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struct MyStruct
{
  int i; 
  double arr[10];

};


struct MyStruct func()
{


};

When returned from the function, will be fully copied to a local variable?

struct Mystruct ms = func();
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1  
There is an extra semicolon in the first block at the end of the func() definition. –  vz0 Jan 28 '11 at 13:49
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4 Answers

Yes you can, the structure will be fully copied.

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Yes, if func() returns a variable of type Mystruct.

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func() already does that. –  vz0 Jan 28 '11 at 13:50
    
@vz0: I know, but there aren't any returns in his example code. –  BlackBear Jan 28 '11 at 14:00
    
Oh, right, I misunderstood your answer, the return statement is missing. –  vz0 Jan 28 '11 at 14:01
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The correct way to do this:

void func(struct MyStruct* by_ref);

int main()
    {
      struct MyStruct ms;
      func(&ms);
    }

This won't upload a bombastic struct on the stack, nor will you get issues with static variables. Returning a pointer to a static variable is very bad for the following reasons:

  1. It breaks private encaptulation. Very bad program design.
  2. A multi-threaded program doing this gets vulnerable.
  3. Pure bugs, as in this example:
static uint8 static_str[6];

uint8* func(const uint8 str[6])
{
  uint8 i;

  for(i=0; i<6; i++)
  {
    static_str[i] = str[i];
  }

  return static_str;
}

int main()
{
  print_strings(func(“hello”), func(“world”));
}

The output from a function printing the two strings will be either “hello hello” or “world world” (depending on the order of evaluation of function parameters).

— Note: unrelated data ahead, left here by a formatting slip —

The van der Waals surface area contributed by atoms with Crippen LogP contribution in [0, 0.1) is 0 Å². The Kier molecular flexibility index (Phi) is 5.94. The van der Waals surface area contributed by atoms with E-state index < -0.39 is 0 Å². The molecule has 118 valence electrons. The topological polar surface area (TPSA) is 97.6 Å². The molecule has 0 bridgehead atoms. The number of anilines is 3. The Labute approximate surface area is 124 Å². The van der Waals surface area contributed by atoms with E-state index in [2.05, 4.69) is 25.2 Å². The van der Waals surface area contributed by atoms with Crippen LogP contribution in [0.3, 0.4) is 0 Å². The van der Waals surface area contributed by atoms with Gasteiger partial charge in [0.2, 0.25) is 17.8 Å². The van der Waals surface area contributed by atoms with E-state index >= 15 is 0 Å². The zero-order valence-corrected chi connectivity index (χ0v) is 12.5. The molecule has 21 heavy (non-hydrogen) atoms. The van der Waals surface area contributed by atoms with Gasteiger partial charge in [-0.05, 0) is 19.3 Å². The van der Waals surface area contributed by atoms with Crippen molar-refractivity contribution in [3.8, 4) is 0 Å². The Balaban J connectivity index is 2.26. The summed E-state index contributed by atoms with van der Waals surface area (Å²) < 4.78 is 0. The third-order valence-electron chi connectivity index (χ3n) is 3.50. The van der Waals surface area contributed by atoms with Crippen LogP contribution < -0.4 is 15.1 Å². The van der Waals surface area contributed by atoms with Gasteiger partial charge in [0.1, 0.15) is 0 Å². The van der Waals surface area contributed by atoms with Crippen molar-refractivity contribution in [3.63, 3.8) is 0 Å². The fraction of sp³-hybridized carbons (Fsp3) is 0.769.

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You have no return value so in any case you need to set that. Furthermore, it is better to use a pointer:

struct MyStruct* func()
{
     struct MyStruct *pMyStruct=calloc(1,sizeof(struct MyStruct));

     /* fill struct */


     return pMyStruct; 
};
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func() already returns a MyStruct value. –  vz0 Jan 28 '11 at 13:50
2  
This isn't always better. If it's not performance-critical, I'd go with returning by value since it's less memory-leak-prone. Or, alternatively, I'd declare func() as void func(struct MyStruct* myStruct) and fill the struct passed by pointer. Each approach has it's own pros and cons, there is no best one. –  Sergey Tachenov Jan 28 '11 at 13:58
    
True, as long as you provide a return statement (as BlackBear pointed out). My idea was that you might want to return a pointer instead of the complete structure. –  Martin Jan 28 '11 at 14:00
    
No that isn't good at all, if the struct is static. You will get all kind of issues, particularly if the code is called like this: print(func(), func()). That code will never work if you return a pointer to a static. –  Lundin Jan 28 '11 at 14:01
    
@Sergey: I agree that if performance is no issue passing by value is more clear. @Lundin: the structure is not static. –  Martin Jan 28 '11 at 14:08
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